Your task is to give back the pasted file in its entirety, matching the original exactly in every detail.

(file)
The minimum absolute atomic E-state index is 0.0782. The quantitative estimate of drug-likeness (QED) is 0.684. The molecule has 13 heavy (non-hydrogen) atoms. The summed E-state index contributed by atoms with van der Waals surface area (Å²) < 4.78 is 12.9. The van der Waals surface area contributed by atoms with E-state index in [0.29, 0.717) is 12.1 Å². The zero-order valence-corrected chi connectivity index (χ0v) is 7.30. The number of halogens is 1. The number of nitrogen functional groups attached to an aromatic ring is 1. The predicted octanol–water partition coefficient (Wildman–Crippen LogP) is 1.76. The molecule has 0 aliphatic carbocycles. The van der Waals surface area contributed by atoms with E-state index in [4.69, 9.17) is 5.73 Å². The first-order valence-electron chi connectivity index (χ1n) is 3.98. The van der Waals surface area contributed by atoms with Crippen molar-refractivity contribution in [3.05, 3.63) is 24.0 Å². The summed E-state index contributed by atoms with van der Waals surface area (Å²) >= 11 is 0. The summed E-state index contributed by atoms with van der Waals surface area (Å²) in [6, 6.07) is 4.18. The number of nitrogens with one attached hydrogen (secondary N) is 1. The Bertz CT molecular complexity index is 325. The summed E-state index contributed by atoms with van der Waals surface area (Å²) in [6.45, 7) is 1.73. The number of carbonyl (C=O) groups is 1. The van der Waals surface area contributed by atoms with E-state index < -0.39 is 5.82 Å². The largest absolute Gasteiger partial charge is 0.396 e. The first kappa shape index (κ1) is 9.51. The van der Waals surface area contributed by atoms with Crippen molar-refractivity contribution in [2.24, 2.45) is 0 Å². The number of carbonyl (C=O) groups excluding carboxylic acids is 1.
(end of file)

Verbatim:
The minimum absolute atomic E-state index is 0.0782. The quantitative estimate of drug-likeness (QED) is 0.684. The molecule has 13 heavy (non-hydrogen) atoms. The summed E-state index contributed by atoms with van der Waals surface area (Å²) < 4.78 is 12.9. The van der Waals surface area contributed by atoms with E-state index in [0.29, 0.717) is 12.1 Å². The zero-order valence-corrected chi connectivity index (χ0v) is 7.30. The number of halogens is 1. The number of nitrogen functional groups attached to an aromatic ring is 1. The predicted octanol–water partition coefficient (Wildman–Crippen LogP) is 1.76. The molecule has 0 aliphatic carbocycles. The van der Waals surface area contributed by atoms with E-state index in [4.69, 9.17) is 5.73 Å². The first-order valence-electron chi connectivity index (χ1n) is 3.98. The van der Waals surface area contributed by atoms with Crippen molar-refractivity contribution in [3.05, 3.63) is 24.0 Å². The summed E-state index contributed by atoms with van der Waals surface area (Å²) >= 11 is 0. The summed E-state index contributed by atoms with van der Waals surface area (Å²) in [6, 6.07) is 4.18. The number of nitrogens with one attached hydrogen (secondary N) is 1. The Bertz CT molecular complexity index is 325. The summed E-state index contributed by atoms with van der Waals surface area (Å²) in [6.45, 7) is 1.73. The number of carbonyl (C=O) groups is 1. The van der Waals surface area contributed by atoms with E-state index < -0.39 is 5.82 Å². The largest absolute Gasteiger partial charge is 0.396 e. The first kappa shape index (κ1) is 9.51. The van der Waals surface area contributed by atoms with Crippen molar-refractivity contribution in [2.24, 2.45) is 0 Å². The number of carbonyl (C=O) groups excluding carboxylic acids is 1.